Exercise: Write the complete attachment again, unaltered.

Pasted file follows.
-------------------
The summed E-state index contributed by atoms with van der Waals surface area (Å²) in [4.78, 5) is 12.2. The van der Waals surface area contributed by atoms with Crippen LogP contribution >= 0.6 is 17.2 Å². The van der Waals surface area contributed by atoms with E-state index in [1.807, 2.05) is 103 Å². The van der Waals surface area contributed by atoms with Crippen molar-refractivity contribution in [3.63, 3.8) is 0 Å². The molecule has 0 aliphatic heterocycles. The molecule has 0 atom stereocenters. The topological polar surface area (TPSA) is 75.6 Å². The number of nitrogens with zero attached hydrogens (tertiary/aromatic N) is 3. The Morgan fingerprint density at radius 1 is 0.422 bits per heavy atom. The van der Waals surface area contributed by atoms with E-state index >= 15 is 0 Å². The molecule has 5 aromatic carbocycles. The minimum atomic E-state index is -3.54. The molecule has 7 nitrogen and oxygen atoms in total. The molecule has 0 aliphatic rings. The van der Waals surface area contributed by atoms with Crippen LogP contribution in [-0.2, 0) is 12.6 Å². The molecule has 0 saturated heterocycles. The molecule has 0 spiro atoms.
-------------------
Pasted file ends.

The summed E-state index contributed by atoms with van der Waals surface area (Å²) in [4.78, 5) is 12.2. The van der Waals surface area contributed by atoms with Crippen LogP contribution >= 0.6 is 17.2 Å². The van der Waals surface area contributed by atoms with E-state index in [1.807, 2.05) is 103 Å². The van der Waals surface area contributed by atoms with Crippen molar-refractivity contribution in [3.63, 3.8) is 0 Å². The molecule has 0 aliphatic heterocycles. The molecule has 0 atom stereocenters. The topological polar surface area (TPSA) is 75.6 Å². The number of nitrogens with zero attached hydrogens (tertiary/aromatic N) is 3. The Morgan fingerprint density at radius 1 is 0.422 bits per heavy atom. The van der Waals surface area contributed by atoms with E-state index >= 15 is 0 Å². The molecule has 5 aromatic carbocycles. The minimum atomic E-state index is -3.54. The molecule has 7 nitrogen and oxygen atoms in total. The molecule has 0 aliphatic rings. The van der Waals surface area contributed by atoms with Crippen LogP contribution in [-0.2, 0) is 12.6 Å². The molecule has 0 saturated heterocycles. The molecule has 0 spiro atoms.